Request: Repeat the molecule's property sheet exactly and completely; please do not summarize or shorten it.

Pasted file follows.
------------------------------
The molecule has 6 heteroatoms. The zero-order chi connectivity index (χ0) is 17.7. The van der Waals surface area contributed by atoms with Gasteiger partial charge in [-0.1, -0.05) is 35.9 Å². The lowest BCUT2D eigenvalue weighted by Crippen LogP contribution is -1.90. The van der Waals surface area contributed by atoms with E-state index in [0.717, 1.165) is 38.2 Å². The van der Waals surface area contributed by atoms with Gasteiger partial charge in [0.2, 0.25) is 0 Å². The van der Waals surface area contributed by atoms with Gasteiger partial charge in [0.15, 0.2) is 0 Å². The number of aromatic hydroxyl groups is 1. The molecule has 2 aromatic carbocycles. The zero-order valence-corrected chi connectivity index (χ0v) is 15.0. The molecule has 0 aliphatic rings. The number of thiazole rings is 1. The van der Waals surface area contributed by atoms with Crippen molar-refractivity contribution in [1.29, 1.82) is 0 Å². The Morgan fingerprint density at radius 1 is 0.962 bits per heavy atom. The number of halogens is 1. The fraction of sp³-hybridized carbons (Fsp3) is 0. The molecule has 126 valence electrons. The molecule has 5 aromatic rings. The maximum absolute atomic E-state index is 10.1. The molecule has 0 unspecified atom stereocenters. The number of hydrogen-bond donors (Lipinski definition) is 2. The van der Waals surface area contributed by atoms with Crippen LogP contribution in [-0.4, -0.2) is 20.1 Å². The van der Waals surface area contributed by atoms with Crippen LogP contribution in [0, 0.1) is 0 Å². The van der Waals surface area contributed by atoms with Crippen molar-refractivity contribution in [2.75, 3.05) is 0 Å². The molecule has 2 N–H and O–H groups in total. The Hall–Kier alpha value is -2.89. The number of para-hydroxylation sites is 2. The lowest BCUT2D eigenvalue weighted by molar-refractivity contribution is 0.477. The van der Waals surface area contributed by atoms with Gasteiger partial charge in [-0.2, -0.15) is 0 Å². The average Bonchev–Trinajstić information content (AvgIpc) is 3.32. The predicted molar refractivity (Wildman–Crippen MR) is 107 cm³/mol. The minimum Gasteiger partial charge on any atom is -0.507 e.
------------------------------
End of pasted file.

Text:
The molecule has 6 heteroatoms. The zero-order chi connectivity index (χ0) is 17.7. The van der Waals surface area contributed by atoms with Gasteiger partial charge in [-0.1, -0.05) is 35.9 Å². The lowest BCUT2D eigenvalue weighted by Crippen LogP contribution is -1.90. The van der Waals surface area contributed by atoms with E-state index in [0.717, 1.165) is 38.2 Å². The van der Waals surface area contributed by atoms with Gasteiger partial charge in [0.2, 0.25) is 0 Å². The van der Waals surface area contributed by atoms with Gasteiger partial charge in [0.15, 0.2) is 0 Å². The number of aromatic hydroxyl groups is 1. The molecule has 2 aromatic carbocycles. The zero-order valence-corrected chi connectivity index (χ0v) is 15.0. The molecule has 0 aliphatic rings. The number of thiazole rings is 1. The van der Waals surface area contributed by atoms with Crippen molar-refractivity contribution in [1.29, 1.82) is 0 Å². The Morgan fingerprint density at radius 1 is 0.962 bits per heavy atom. The number of halogens is 1. The fraction of sp³-hybridized carbons (Fsp3) is 0. The molecule has 126 valence electrons. The molecule has 5 aromatic rings. The maximum absolute atomic E-state index is 10.1. The molecule has 0 unspecified atom stereocenters. The number of hydrogen-bond donors (Lipinski definition) is 2. The van der Waals surface area contributed by atoms with Crippen LogP contribution in [-0.4, -0.2) is 20.1 Å². The van der Waals surface area contributed by atoms with Crippen LogP contribution in [0, 0.1) is 0 Å². The van der Waals surface area contributed by atoms with Crippen molar-refractivity contribution in [2.75, 3.05) is 0 Å². The molecule has 2 N–H and O–H groups in total. The Hall–Kier alpha value is -2.89. The number of para-hydroxylation sites is 2. The lowest BCUT2D eigenvalue weighted by molar-refractivity contribution is 0.477. The van der Waals surface area contributed by atoms with Gasteiger partial charge in [-0.2, -0.15) is 0 Å². The average Bonchev–Trinajstić information content (AvgIpc) is 3.32. The predicted molar refractivity (Wildman–Crippen MR) is 107 cm³/mol. The minimum Gasteiger partial charge on any atom is -0.507 e.